... or with a renewable energy sector that is among the most innovative and successful worldwide according to Wikipedia.
In the country where they are doing this, renewables are taken off the grid on a regular basis because of overproduction and power is regularly sold for extremely low or even negative prices (I kid you not) to European neighbors. So, instead of not producing power by stopping wind turbines on windy days or losing money selling / giving away excess power, it could be put to good use even if you chose to "burn" it in a not very efficient conversion process. Some interesting numbers here. That said, I'm off to RTFA.
let the market squabble it out for an extended period of time
Thing is, the definition of 'market' has changed considerably since the time I was taught what a market is ("The market is the place where supply and demand meet"). Go check for yourself and apply the 'old' definition to whatever markets you are most familiar with, and you'll probably find they rarely work that way anymore, and many don't mess much with supply and demand, but are -- as you state -- playing for time.
Curiously enough, the page's fortune tells me: "'Free markets select for winning solutions.' -- Eric S. Raymond" They certainly used to, but do they still -- or rather: how free are they?
by following turkey's authoritarian freedom crushing instructions that would otherwise get facebook banned, facebook remains influential in turkey in a positive way, in more subtle ways
Not a very nuanced view, and even complex matters can be surprisingly simple if you have values. -- "by following turkey's authoritarian freedom crushing instructions that would otherwise get facebook banned," facebook remains in business there. This and nothing else matters to corporations. Please don't pretend that FBs mission is to propagate free speech, because that would be
Article: 2014: Hottest Year in Recorded Human History, Dr. Jeff Masters' blog entry at wunderground.com.
The simple fact is MOST people will ignore limits that re too low
I'm not sure if this is true or if it applies to MOST. I don't know where you live, but I am quite certain that where I live it doesn't work that way (fines
Avoiding accidents involves way more than simply braking.
Sure, but that wasn't my point. It is actually all about the time it takes the human body to react to stimuli. The average best case response time seems to vary from 215 milliseconds (humanbenchmark.com) to 166 ms (sprinters at the Beijing Olympics as of Wikipedias Mental chronometry entry). My point was: the faster you go, the more can happen within those ~180ms that you cannot respond to. We're not even talking about the forces involved at the respective velocities, or worst case response times of distracted drivers etc.
Comparing German accident rates to U.S. rates with very different driving situations makes no sense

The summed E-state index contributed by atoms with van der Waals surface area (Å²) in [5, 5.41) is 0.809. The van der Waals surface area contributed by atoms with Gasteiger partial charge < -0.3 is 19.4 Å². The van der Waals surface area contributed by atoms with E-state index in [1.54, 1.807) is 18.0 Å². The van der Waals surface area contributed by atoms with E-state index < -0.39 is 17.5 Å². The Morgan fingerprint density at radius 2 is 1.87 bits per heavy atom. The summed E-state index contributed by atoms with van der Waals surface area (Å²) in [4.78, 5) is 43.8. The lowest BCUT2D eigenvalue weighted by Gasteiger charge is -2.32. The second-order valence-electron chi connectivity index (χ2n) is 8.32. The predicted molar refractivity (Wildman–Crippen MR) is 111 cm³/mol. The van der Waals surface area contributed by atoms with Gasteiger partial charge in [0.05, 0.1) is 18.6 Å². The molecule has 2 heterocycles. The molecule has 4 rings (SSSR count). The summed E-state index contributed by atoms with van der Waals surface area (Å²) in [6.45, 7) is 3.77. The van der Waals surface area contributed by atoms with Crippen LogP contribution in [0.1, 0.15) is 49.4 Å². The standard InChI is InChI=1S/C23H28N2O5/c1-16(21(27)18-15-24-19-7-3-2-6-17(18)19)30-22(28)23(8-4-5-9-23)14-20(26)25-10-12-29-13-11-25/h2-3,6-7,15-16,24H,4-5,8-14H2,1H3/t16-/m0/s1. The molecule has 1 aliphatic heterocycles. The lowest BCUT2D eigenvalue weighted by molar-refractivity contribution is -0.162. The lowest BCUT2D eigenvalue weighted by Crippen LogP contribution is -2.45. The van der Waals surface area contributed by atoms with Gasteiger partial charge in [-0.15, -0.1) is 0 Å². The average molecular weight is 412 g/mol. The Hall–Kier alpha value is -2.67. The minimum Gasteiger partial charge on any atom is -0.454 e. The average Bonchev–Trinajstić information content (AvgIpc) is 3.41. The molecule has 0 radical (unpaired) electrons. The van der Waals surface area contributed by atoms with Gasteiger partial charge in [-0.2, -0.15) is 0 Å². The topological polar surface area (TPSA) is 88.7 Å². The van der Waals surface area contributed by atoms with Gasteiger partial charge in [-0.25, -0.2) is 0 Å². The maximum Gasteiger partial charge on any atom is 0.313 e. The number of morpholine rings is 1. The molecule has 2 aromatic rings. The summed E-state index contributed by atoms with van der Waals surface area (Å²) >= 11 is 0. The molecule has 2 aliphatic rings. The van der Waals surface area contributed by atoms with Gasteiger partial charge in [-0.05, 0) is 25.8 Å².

In that case, physics might make sense. Just compare how many yards you make in a second at 55 mph vs. 85 mph. Also, compare stopping distances. Driving faster is more dangerous unless you bend the laws of physics.
Also, there's nothing controversial about geo and climate engineering, it's just a dumb idea, since we don't actually understand climate yet, or even just the weather. Let 'em write papers, but make sure they keep their hands off of actual "engineering" for a few more decades. We'll be busy coping with our most recent climate engineering attempt and its results, the release of several hundred million years' worth of carbon.
I want people to get off this planet.
It's the updated version of get off my lawn.
Valid points within the science we know, but it is probably wise to consider aspects outside of settled scientific knowledge:
- So far, Ebola outbreaks were confined primarily to tropical regions of Sub-Saharan Africa; we will only just now be able to study how "well" the virus spreads "airborne", i.e. by commercial airlines, and we do not yet know what happens when the virus encounters a completely different set of hosts/environments/influences it wasn't exposed to so far.
- While Gorillas are often associated with Ebola outbreaks, bats are considered the most likely natural reservoir of the EBOV. You'll probably have a hard time finding gorillas in your neighborhood, but bats
In the 100 or so years we have been really studying viruses, we have seen a virus mutate and change its infection vector exactly ZERO times.
While this is probably true, the science we acquired during these 100 or so years is often based on epidemiological conditions and assumptions that no longer apply, or have changed dramatically, or which have been made considerably more complicated because of the way the world changed since the Spanish Flu -- not talking about those things we just kinda missed. Point being: aside from hemorrhagic fever making clickbait headlines right now, it's the same with influenza: we'd better not underestimate it, be it airborne, avian or whatnot.